Legal Wills are Last Will And Testaments that have met and satisfied state laws and are enforceable. The article below explains a number of the legal requirements. More informative articles, ebooks, and forms on Legal Wills, Last Will, and Last Will And Testament are linked to www.LastWillAndTestamentSite.com.
What Makes A Last Will And Testament Legal?
There are limited circumstances when a Last Will And Testament may be a legal Will even though it is a verbal statement or a handwritten, unwitnessed statement. This article does not deal with those circumstances. Rather, this article deals only with normal, standard, written Last Will And Testaments (also referred to as Will, Last Will, etc.).
First, let's look at what is not required for a Last Will And Testament to be a legal Will.
- There is not a specific or required form. A Legal Will can simply be a statement, it can be like a letter, or it can in a legal form. The form or format used doesn't matter.
- There are not any specific words that must be used, but it must be clear that the person making the Last Will means for it to effective upon his or her death. You can say "upon my death", "when I die", or any similar wording. Simply saying "I give to ... " will not work nor will it be legal because it sounds like a present gift and not a gift that is to be effective upon death.
- There is not any requirement that an attorney must draft a Last Will And Testament for you. However, it is a good idea to use an attorney because not all property is covered by a Last Will and state laws may change your wishes expressed in your Last Will And Testament.
- A legal Will does not need to be notarized by a Notary Public. In the past, for a Last Will And Testament to be admitted to probate and determined to be a legal Will and valid, a witness had to sign a statement that he or she was present and watched the maker sign the Last Will. To save witnesses from having to sign such a statement, states adopted what are commonly known as "Self Proving Wills" whereby the Last Will is notarized by a Notary Public at the same time that the maker and witnesses sign it. Having a Last Will notarized does not affect whether or not the Last Will is legal. Notarizing merely helps witnesses when the maker dies.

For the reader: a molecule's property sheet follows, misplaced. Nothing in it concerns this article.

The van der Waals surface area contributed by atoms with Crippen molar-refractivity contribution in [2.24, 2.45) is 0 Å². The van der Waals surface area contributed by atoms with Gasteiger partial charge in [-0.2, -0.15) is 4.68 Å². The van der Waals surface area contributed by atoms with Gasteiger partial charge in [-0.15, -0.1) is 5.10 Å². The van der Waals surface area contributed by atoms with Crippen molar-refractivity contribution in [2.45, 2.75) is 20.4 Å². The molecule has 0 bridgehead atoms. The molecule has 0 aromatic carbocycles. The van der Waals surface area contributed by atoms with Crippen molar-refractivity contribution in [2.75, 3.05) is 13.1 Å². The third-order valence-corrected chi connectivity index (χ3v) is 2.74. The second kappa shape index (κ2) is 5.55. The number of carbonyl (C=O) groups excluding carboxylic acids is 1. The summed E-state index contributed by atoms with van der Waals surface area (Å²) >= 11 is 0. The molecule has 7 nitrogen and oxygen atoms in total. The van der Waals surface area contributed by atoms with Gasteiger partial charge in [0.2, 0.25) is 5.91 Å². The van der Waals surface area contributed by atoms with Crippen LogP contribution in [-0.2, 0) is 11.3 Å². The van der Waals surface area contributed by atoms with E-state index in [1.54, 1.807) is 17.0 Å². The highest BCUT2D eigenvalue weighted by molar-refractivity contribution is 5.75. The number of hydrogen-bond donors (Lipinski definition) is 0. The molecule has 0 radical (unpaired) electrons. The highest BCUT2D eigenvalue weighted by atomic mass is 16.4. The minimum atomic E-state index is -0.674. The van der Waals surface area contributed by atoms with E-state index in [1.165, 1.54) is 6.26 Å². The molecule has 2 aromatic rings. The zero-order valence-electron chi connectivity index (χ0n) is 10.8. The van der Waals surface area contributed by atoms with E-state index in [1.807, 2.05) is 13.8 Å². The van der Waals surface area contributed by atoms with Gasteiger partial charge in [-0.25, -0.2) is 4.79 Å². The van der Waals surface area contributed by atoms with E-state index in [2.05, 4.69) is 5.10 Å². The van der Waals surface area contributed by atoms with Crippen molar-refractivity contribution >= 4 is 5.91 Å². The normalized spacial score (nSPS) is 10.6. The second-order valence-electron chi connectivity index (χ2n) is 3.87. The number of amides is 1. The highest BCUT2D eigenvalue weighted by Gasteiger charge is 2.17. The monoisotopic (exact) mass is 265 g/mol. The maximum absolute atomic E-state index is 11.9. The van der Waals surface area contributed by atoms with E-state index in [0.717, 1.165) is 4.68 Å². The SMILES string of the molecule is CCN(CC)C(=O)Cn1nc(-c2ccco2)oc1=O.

- There is not any requirement that a Last Will And Testament be recorded or filed at the Court House before the death of the person making the Last Will. In fact, most states do not have any procedures for recording or filing a Last Will of someone who is still alive. Some states do allow for people to record or file their Last Will at the Court House before their death, but the recording or filing is not required to make the Last Will legal. A legal Will is just as legal whether or not it is recorded or filed before a person's death.
Next, let's look at what is required for a Last Will And Testament to be a legal Will.
- As mentioned above, it must be clear that a document is intended to become effective upon the maker's death and not a present gift.
- To be a legal Will, the person making the Last Will And Testament must be eighteen (18) years old or older, he or she must be making his or her Last Will voluntary, and he or she must be competent.
By law, children cannot make a Last Will And Testament. So a Last Will made by someone under eighteen is not legal or valid.
While it may sound obvious that a person must make his or her Last Will voluntarily, not everyone makes his or her Last Will vountarily. It is rare, but there are times when a person may be coerced or forced into making a Last Will or a person may be under the undue or excessive influence of another person to make a Last Will. To be legal, a Last Will And Testament must be made by someone free of coercion and undue influence, it must be voluntary.
A person must be competent by law to make his or her Last Will. Basically, a person must know and understand what he or she is doing. A Last And Testament will not be a legal Will if it is made by a person who has dementia or some other mental condition that inhibits him or her from knowing that he or she is making a Last Will.
- A legal Will must be signed by the person making the Last Will and it must also be signed by two or three competent adults who were present and witnessed the maker sign the Last Will. Most states require two witnesses, but some states require three witnesses. The witnesses must not be named in the Last Will.
The above information is general information only. For specific questions or clarification, contact a lawyer licensed in your state.
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